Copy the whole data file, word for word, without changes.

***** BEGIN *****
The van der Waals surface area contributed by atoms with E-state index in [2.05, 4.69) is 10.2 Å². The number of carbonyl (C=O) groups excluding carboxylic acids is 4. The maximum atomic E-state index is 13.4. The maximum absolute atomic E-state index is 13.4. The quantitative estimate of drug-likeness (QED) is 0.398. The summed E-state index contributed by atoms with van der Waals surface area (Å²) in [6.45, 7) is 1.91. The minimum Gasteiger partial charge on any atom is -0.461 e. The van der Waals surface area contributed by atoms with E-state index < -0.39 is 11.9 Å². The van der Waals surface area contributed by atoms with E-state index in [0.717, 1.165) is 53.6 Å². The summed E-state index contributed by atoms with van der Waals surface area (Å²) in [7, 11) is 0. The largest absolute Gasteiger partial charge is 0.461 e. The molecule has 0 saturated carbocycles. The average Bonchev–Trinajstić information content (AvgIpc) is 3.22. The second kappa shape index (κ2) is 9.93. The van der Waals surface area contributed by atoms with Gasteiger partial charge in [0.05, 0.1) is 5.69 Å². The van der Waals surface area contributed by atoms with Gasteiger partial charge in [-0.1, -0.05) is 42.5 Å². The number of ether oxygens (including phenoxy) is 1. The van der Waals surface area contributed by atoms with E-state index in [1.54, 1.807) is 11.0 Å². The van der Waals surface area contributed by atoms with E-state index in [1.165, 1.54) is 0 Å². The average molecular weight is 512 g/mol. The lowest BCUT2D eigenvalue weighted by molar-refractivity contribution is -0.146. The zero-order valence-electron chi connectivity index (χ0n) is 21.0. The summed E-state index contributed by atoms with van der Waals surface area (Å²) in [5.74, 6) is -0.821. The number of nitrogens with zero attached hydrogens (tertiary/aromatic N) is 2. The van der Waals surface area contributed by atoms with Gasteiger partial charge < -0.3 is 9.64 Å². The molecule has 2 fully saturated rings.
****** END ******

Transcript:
The van der Waals surface area contributed by atoms with E-state index in [2.05, 4.69) is 10.2 Å². The number of carbonyl (C=O) groups excluding carboxylic acids is 4. The maximum atomic E-state index is 13.4. The maximum absolute atomic E-state index is 13.4. The quantitative estimate of drug-likeness (QED) is 0.398. The summed E-state index contributed by atoms with van der Waals surface area (Å²) in [6.45, 7) is 1.91. The minimum Gasteiger partial charge on any atom is -0.461 e. The van der Waals surface area contributed by atoms with E-state index < -0.39 is 11.9 Å². The van der Waals surface area contributed by atoms with E-state index in [0.717, 1.165) is 53.6 Å². The summed E-state index contributed by atoms with van der Waals surface area (Å²) in [7, 11) is 0. The largest absolute Gasteiger partial charge is 0.461 e. The molecule has 0 saturated carbocycles. The average Bonchev–Trinajstić information content (AvgIpc) is 3.22. The second kappa shape index (κ2) is 9.93. The van der Waals surface area contributed by atoms with Gasteiger partial charge in [0.05, 0.1) is 5.69 Å². The van der Waals surface area contributed by atoms with Gasteiger partial charge in [-0.1, -0.05) is 42.5 Å². The number of ether oxygens (including phenoxy) is 1. The van der Waals surface area contributed by atoms with E-state index in [1.54, 1.807) is 11.0 Å². The van der Waals surface area contributed by atoms with E-state index in [1.165, 1.54) is 0 Å². The average molecular weight is 512 g/mol. The lowest BCUT2D eigenvalue weighted by molar-refractivity contribution is -0.146. The zero-order valence-electron chi connectivity index (χ0n) is 21.0. The summed E-state index contributed by atoms with van der Waals surface area (Å²) in [5.74, 6) is -0.821. The number of nitrogens with zero attached hydrogens (tertiary/aromatic N) is 2. The van der Waals surface area contributed by atoms with Gasteiger partial charge < -0.3 is 9.64 Å². The molecule has 2 fully saturated rings.